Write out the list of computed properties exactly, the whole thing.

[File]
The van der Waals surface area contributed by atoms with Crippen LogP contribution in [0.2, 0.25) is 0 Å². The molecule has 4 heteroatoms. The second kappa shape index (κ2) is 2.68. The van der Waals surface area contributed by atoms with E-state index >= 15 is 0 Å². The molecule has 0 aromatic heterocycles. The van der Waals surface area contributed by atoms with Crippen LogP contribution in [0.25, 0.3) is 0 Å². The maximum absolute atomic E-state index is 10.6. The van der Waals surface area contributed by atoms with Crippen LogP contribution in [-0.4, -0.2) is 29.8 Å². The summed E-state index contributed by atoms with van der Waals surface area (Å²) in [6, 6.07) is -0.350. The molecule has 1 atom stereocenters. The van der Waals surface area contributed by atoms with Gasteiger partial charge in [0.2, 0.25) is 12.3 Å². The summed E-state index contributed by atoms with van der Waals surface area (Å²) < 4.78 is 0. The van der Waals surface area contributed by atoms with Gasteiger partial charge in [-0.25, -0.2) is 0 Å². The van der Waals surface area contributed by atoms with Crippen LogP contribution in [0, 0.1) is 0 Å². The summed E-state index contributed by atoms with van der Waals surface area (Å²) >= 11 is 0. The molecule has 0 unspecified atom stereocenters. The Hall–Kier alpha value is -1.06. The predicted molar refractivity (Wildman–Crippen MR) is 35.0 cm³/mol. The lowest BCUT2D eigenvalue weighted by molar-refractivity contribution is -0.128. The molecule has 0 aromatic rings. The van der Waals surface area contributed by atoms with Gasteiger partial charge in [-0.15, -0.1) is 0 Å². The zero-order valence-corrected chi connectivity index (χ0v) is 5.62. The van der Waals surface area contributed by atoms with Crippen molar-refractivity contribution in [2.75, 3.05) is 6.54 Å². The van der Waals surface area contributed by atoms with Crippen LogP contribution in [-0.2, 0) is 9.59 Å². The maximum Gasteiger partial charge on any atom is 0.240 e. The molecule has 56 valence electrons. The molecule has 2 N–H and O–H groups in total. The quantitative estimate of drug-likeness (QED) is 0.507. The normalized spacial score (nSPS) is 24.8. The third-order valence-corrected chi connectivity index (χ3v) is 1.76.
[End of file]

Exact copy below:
The van der Waals surface area contributed by atoms with Crippen LogP contribution in [0.2, 0.25) is 0 Å². The molecule has 4 heteroatoms. The second kappa shape index (κ2) is 2.68. The van der Waals surface area contributed by atoms with E-state index >= 15 is 0 Å². The molecule has 0 aromatic heterocycles. The van der Waals surface area contributed by atoms with Crippen LogP contribution in [0.25, 0.3) is 0 Å². The maximum absolute atomic E-state index is 10.6. The van der Waals surface area contributed by atoms with Crippen LogP contribution in [-0.4, -0.2) is 29.8 Å². The summed E-state index contributed by atoms with van der Waals surface area (Å²) in [6, 6.07) is -0.350. The molecule has 1 atom stereocenters. The van der Waals surface area contributed by atoms with Gasteiger partial charge in [0.2, 0.25) is 12.3 Å². The summed E-state index contributed by atoms with van der Waals surface area (Å²) < 4.78 is 0. The van der Waals surface area contributed by atoms with Gasteiger partial charge in [-0.25, -0.2) is 0 Å². The van der Waals surface area contributed by atoms with Crippen LogP contribution in [0, 0.1) is 0 Å². The summed E-state index contributed by atoms with van der Waals surface area (Å²) >= 11 is 0. The molecule has 0 unspecified atom stereocenters. The Hall–Kier alpha value is -1.06. The predicted molar refractivity (Wildman–Crippen MR) is 35.0 cm³/mol. The lowest BCUT2D eigenvalue weighted by molar-refractivity contribution is -0.128. The molecule has 0 aromatic rings. The van der Waals surface area contributed by atoms with Gasteiger partial charge in [-0.15, -0.1) is 0 Å². The zero-order valence-corrected chi connectivity index (χ0v) is 5.62. The van der Waals surface area contributed by atoms with Crippen molar-refractivity contribution in [2.75, 3.05) is 6.54 Å². The van der Waals surface area contributed by atoms with Crippen LogP contribution in [-0.2, 0) is 9.59 Å². The maximum Gasteiger partial charge on any atom is 0.240 e. The molecule has 56 valence electrons. The molecule has 2 N–H and O–H groups in total. The quantitative estimate of drug-likeness (QED) is 0.507. The normalized spacial score (nSPS) is 24.8. The third-order valence-corrected chi connectivity index (χ3v) is 1.76.